Hands On Tokyo

Hands On Tokyo addresses the critical needs of the community by partnering with other organizations focusing on environmental, educational, and social issues in Tokyo. Through such partnerships, we provide numerous opportunities for any individual or corporation looking to engage in direct volunteer service and community participation. Our vision is to empower volunteers so that they can be confident that their contribution can change lives of others.
Oct 31, 2016

Day of Service 2016

Teen Board at Day of Service 2016
Teen Board at Day of Service 2016

 At the 2016 Day of Service on October 23, 2016, the Hands On Tokyo Teen Board, consisitng of representatives from the International Schools of the Kanto Region, provided several game booths for many children to enjoy. The games centered around a petting zoo and several concession stands. The activites attracted many oncomers, offering prizes in exchange for free play! Organizing the booths required monthly Teen Board meetings to plan and select roles for representatives. Members of the Teen Board are also Hands On Tokyo club leaders for their respective schools. Therefore, gathering supplies, volunteers, and thinking of games turned out to be a breeze. Eventually during the montly sessions, it was decided that each Teen Board member would organize their own activity for the Day of Service, which would make it easier for every school to communicate with their Teen Board member and organize amongst themselves. 

On the Day of Service, the Teen Board had mini golf, baseball, target pitching, super ball scooping, bean bag toss, and traditional Japanese toys (Kendama, Daruma-Otoshi, and Koma) activities set up. All in all, the game booths turned out to be a great success. Many children lined up to play and hoped for prizes. The games absolutely added to the overall liveliness of the event. Efficient and Effective, the Hands On Tokyo Teen Board enjoyed being a part of the memorable Day of Service, and the valuable volunteer experience that came along with this day.

In addition to running the game booths, the Teen Board was also responsable for recruiting volunteers from our schools. We hung up posters and talked about the Day of Service event during school assemblies. As a result, there were a lot of high school students who signed up to participate through the Hands On Tokyo website. In general, the Teen Board helps promote a variety of Hands On Tokyo events at our schools. We encourage our classmates to volunteer at events such as the Motor Development Program. It is an ideal opportutunity for students to give back to the community.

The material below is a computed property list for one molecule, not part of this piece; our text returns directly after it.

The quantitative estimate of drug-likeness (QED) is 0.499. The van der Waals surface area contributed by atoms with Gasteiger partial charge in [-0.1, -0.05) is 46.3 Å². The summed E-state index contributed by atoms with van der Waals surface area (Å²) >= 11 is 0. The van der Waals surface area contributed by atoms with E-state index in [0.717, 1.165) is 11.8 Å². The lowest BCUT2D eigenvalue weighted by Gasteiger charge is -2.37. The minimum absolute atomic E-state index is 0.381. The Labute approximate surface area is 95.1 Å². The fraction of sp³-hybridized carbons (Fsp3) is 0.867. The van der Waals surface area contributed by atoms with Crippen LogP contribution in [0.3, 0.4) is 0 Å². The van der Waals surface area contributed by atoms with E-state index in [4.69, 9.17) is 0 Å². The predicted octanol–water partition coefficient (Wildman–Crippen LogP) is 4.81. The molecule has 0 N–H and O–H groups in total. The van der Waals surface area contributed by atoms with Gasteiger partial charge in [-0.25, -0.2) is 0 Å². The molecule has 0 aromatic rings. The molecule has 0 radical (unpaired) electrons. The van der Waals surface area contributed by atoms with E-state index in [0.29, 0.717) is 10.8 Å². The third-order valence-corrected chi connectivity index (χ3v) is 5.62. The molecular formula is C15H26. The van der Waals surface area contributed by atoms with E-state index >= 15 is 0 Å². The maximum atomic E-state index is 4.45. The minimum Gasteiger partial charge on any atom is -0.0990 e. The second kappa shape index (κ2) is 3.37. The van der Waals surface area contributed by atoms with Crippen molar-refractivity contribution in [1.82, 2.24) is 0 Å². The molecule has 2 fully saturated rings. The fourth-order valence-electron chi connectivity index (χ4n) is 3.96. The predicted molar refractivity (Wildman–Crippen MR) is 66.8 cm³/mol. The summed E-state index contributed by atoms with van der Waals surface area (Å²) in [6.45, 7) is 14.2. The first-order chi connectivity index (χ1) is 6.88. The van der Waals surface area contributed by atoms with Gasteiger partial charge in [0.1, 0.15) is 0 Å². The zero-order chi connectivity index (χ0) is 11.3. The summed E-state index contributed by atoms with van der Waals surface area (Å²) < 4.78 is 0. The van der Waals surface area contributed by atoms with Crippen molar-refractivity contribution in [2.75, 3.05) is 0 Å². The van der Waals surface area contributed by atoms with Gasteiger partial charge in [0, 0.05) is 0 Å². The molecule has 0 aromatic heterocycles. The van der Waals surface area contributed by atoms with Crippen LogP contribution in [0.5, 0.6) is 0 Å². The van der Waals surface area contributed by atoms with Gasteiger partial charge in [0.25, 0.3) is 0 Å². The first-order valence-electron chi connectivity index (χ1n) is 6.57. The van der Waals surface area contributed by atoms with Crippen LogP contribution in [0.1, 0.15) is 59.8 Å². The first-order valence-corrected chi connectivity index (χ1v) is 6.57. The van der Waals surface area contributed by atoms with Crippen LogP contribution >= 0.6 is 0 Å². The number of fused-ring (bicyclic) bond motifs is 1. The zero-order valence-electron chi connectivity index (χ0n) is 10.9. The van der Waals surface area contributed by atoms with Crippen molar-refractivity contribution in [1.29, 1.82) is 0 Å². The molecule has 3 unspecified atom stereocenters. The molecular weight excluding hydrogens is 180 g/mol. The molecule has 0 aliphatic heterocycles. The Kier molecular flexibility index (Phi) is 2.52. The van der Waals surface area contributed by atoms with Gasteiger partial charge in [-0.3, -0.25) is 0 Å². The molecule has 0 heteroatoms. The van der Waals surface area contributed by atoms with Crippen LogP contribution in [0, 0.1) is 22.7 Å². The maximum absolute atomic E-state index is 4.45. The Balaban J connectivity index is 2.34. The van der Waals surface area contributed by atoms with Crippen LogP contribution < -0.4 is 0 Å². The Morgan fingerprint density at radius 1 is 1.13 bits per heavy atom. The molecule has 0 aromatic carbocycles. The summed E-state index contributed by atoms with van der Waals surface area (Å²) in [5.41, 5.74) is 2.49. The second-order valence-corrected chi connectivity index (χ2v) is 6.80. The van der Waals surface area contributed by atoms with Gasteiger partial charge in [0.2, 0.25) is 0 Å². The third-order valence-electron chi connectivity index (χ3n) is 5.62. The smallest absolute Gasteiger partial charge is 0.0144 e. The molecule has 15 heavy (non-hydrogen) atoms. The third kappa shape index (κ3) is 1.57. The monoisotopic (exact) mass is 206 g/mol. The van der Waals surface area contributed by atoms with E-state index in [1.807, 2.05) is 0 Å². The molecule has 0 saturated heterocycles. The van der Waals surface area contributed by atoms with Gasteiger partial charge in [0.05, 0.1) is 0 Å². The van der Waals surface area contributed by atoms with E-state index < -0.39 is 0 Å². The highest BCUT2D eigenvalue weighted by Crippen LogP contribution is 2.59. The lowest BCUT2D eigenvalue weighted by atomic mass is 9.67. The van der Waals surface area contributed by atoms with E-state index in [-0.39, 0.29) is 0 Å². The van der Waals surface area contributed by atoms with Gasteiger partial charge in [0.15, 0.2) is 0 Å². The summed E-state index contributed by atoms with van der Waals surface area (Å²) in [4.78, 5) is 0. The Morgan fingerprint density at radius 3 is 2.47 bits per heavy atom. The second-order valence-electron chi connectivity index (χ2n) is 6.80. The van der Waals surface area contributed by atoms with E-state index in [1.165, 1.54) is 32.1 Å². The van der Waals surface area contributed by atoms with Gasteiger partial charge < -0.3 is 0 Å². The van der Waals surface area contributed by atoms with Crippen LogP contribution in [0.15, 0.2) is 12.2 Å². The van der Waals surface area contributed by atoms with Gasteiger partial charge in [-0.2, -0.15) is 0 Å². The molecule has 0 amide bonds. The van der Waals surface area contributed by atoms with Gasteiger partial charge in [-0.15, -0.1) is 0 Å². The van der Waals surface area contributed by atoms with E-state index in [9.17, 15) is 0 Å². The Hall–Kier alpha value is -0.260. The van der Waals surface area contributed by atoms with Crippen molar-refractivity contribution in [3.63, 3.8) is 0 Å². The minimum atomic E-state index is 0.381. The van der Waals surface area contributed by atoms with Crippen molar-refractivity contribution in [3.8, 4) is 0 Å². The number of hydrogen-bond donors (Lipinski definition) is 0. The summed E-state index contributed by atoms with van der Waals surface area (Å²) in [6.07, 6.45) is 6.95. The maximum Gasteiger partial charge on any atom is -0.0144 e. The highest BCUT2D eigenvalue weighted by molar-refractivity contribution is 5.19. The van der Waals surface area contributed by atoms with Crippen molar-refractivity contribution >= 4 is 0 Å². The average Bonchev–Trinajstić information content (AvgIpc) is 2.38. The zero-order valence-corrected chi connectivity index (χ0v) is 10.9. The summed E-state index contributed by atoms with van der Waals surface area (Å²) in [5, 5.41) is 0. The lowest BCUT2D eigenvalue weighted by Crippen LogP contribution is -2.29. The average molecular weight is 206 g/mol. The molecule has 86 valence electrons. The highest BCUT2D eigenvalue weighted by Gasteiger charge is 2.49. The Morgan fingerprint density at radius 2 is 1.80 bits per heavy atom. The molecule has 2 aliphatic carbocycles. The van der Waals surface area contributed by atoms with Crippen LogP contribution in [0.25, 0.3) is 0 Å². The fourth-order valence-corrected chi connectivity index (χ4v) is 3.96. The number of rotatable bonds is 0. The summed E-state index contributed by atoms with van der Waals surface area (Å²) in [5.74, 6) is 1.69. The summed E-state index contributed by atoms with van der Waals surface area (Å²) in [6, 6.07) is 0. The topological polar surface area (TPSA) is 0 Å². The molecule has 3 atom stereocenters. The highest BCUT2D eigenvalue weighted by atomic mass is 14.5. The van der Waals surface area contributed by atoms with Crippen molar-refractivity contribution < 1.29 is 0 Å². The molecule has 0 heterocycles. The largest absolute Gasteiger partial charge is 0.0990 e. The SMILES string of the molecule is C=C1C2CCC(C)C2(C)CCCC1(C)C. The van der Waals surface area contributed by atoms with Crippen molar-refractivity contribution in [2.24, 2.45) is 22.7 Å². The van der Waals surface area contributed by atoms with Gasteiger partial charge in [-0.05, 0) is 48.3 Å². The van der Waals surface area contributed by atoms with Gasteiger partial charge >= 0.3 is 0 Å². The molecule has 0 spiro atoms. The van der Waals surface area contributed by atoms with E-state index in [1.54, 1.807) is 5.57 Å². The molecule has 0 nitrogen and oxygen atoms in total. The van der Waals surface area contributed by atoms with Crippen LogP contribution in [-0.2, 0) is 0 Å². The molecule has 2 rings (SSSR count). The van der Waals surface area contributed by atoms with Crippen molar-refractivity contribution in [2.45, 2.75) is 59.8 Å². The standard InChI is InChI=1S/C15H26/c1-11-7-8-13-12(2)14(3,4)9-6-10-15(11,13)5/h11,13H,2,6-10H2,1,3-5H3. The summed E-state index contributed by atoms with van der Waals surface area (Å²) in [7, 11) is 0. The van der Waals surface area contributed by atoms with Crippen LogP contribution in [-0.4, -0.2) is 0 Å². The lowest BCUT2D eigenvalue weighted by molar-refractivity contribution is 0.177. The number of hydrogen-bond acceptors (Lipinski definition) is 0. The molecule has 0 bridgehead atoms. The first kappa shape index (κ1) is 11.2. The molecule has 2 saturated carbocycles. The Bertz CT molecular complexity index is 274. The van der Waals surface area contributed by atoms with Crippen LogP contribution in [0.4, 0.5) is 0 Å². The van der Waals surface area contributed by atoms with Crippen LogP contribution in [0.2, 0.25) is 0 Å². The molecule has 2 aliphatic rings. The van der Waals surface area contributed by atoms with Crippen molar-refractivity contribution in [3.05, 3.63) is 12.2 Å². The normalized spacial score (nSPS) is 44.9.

The Hands On Tokyo Teen Advisory Board welcomed new members from the Christian Academy in Japan this year. On the Day of Service, we also met Zama American High School who expressed interest in joining the Teen Board. Finally we welcomed new members from the International Schools of the Kanto region to fill in the role of the departing seniors.

Last year, the Teen Advisory Board held our annual charity concert at the International School of Sacred Heart. The concert attracted performers from various schools and over 100 attendees came to the event. From playing the ukelele to singing, our performers showcased a wide range of talents. We hope to continue this project again this year. The concerts the previous two years have proven to be extremely successful. Futhermore the profit made from the charity concert will will be used to fund an end of the year project the Teen Board decides on very soon.

We would like to thank you for your donations this and last year through GlobalGiving. With your support, the Teen Board was able to carry out a children`s home painting project led by the Saint Mary`s School. In addition to painting the locker rooms in preparation for the summer, our volunteers gardened, washed cars, and cleaned the area around the pool. 

This year we would like to continue reaching out to the community and plan projects that will leave a lasting impact. These projects are possible because of your generous donations, and we hope you will continue to be a part of our projects. Again, we thank you for all your help through GlobalGiving that enables us to be change makers in the Tokyo region. 

Game Booth at Day of Service 2016
Game Booth at Day of Service 2016
Teen Board Monthly Meeting
Teen Board Monthly Meeting
Oct 31, 2016

Families Returning Home in Minami Soma

Cleaning the local family`s home
Cleaning the local family`s home